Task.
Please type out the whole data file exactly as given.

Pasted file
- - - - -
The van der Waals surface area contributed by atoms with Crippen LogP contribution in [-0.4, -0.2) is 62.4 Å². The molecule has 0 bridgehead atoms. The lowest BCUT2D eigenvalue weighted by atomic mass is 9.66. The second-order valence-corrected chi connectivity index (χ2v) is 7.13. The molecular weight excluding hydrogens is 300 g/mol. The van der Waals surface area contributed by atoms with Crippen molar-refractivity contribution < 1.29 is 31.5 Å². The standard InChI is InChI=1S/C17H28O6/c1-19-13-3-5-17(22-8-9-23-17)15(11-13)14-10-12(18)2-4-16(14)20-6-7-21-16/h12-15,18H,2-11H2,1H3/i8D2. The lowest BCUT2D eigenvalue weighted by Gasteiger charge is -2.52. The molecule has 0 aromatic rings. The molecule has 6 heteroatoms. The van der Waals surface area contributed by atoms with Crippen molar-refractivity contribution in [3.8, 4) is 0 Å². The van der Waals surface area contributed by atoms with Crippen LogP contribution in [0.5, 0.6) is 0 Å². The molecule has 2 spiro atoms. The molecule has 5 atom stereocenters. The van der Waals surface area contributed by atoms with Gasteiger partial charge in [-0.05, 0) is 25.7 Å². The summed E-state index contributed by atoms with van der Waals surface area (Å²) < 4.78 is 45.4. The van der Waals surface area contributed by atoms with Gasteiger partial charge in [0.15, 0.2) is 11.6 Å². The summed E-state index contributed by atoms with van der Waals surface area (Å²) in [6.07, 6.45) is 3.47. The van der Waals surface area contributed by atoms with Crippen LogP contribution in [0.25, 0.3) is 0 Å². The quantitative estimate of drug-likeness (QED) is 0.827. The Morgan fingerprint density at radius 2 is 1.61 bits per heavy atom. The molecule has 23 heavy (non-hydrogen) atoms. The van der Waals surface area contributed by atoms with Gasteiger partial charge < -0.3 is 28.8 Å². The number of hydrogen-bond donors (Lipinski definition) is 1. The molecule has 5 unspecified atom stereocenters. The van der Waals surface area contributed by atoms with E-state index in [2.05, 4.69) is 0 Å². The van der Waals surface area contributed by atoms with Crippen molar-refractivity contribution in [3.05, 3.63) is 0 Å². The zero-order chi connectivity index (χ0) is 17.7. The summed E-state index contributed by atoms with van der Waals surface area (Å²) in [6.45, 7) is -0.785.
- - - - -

The van der Waals surface area contributed by atoms with Crippen LogP contribution in [-0.4, -0.2) is 62.4 Å². The molecule has 0 bridgehead atoms. The lowest BCUT2D eigenvalue weighted by atomic mass is 9.66. The second-order valence-corrected chi connectivity index (χ2v) is 7.13. The molecular weight excluding hydrogens is 300 g/mol. The van der Waals surface area contributed by atoms with Crippen molar-refractivity contribution < 1.29 is 31.5 Å². The standard InChI is InChI=1S/C17H28O6/c1-19-13-3-5-17(22-8-9-23-17)15(11-13)14-10-12(18)2-4-16(14)20-6-7-21-16/h12-15,18H,2-11H2,1H3/i8D2. The lowest BCUT2D eigenvalue weighted by Gasteiger charge is -2.52. The molecule has 0 aromatic rings. The molecule has 6 heteroatoms. The van der Waals surface area contributed by atoms with Crippen molar-refractivity contribution in [3.8, 4) is 0 Å². The van der Waals surface area contributed by atoms with Crippen LogP contribution in [0.5, 0.6) is 0 Å². The molecule has 2 spiro atoms. The molecule has 5 atom stereocenters. The van der Waals surface area contributed by atoms with Gasteiger partial charge in [-0.05, 0) is 25.7 Å². The summed E-state index contributed by atoms with van der Waals surface area (Å²) < 4.78 is 45.4. The van der Waals surface area contributed by atoms with Gasteiger partial charge in [0.15, 0.2) is 11.6 Å². The summed E-state index contributed by atoms with van der Waals surface area (Å²) in [6.07, 6.45) is 3.47. The van der Waals surface area contributed by atoms with Crippen LogP contribution in [0.25, 0.3) is 0 Å². The quantitative estimate of drug-likeness (QED) is 0.827. The Morgan fingerprint density at radius 2 is 1.61 bits per heavy atom. The molecule has 23 heavy (non-hydrogen) atoms. The van der Waals surface area contributed by atoms with Gasteiger partial charge < -0.3 is 28.8 Å². The number of hydrogen-bond donors (Lipinski definition) is 1. The molecule has 5 unspecified atom stereocenters. The van der Waals surface area contributed by atoms with E-state index in [2.05, 4.69) is 0 Å². The van der Waals surface area contributed by atoms with Crippen molar-refractivity contribution in [3.05, 3.63) is 0 Å². The zero-order chi connectivity index (χ0) is 17.7. The summed E-state index contributed by atoms with van der Waals surface area (Å²) in [6.45, 7) is -0.785.